Tissue engineering has been one of the most important fields in medicine which was introduced with the concept of applying engineering to the repair of biological tissue like ligaments, tendons, and corneal tissues. It follows the process of combining cells, engineering, improving and replacing biological cells.
One of its kind is the ‘hybrid-tissue engineering’ developed by Jeffrey Ruberti at the Northeastern University. The technique involves combining cow tissue with human tissue for surgical procedures like corneal transplants. These transplants can restore vision, reduce pain, and improve the appearance of a damaged or diseased cornea. The University’s efforts of this development were rewarded with good financial support by the National Institutes of Health.
According to Ruberti, it is essential to develop methods to produce corneas that are suitable for transplant. There is an increase in the requirement of corneal transplants to save our vision from diseases like Keratoconus (thinning of the cornea).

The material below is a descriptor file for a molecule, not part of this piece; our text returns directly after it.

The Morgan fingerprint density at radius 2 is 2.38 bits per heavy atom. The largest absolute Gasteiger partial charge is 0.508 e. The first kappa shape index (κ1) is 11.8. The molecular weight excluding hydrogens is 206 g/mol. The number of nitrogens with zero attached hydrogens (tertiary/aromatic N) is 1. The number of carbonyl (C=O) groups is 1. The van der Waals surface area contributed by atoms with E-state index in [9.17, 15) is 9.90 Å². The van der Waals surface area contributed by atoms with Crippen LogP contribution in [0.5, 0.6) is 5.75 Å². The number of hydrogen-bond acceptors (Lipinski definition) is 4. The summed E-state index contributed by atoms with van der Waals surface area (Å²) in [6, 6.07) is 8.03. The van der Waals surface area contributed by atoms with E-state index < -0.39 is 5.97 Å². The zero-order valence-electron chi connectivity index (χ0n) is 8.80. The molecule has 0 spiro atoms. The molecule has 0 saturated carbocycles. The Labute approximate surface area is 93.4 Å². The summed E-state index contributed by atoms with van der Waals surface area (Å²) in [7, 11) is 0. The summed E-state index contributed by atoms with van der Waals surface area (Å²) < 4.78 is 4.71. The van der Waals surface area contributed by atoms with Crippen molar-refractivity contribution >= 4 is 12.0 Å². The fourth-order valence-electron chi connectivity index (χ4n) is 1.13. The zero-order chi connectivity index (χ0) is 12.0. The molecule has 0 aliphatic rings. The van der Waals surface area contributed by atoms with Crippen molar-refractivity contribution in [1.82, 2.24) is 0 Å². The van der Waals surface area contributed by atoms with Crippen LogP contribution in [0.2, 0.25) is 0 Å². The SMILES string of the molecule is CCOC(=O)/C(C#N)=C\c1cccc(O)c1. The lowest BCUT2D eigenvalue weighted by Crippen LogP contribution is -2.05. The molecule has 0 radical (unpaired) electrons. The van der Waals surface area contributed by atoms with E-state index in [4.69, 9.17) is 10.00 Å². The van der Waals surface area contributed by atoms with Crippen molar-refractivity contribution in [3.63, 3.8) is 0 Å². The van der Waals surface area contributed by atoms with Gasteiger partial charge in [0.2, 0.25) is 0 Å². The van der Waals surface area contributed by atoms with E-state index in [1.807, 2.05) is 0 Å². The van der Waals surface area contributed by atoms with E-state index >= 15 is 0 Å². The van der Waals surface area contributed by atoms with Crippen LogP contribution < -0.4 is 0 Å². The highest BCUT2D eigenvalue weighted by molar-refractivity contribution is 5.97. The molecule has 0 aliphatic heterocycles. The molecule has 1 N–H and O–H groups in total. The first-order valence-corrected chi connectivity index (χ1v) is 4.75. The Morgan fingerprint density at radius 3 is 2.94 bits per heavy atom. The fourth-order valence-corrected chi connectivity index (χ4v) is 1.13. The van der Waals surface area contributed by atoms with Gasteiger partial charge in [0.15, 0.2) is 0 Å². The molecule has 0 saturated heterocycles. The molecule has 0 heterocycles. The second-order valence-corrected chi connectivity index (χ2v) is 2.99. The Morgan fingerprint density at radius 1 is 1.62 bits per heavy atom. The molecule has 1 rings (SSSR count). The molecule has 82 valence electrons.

The collagen which forms the cornea is an organised and structurally uniform tissue in the human body. The researchers, therefore, try to replicate this natural organisation of collagen from the skin of the cow. With the help of this tissue, they can make the corneal tissue in the lab. However, it is only in specific environmental conditions that the collage of the cow can be manipulated and formed into a template. After this, the human corneal cells are combined with the template. Ruberti says,
“In the right environment, it seems that collagen has the ability to reshape itself with minimal guidance”
This method of engineering can also be used and tested for the treatment of various tissue damages including the damage of ligaments and tendons. The importance of collagen molecules is highlighted here, where, if they are provided with appropriate conditions, they can essentially cure many diseases.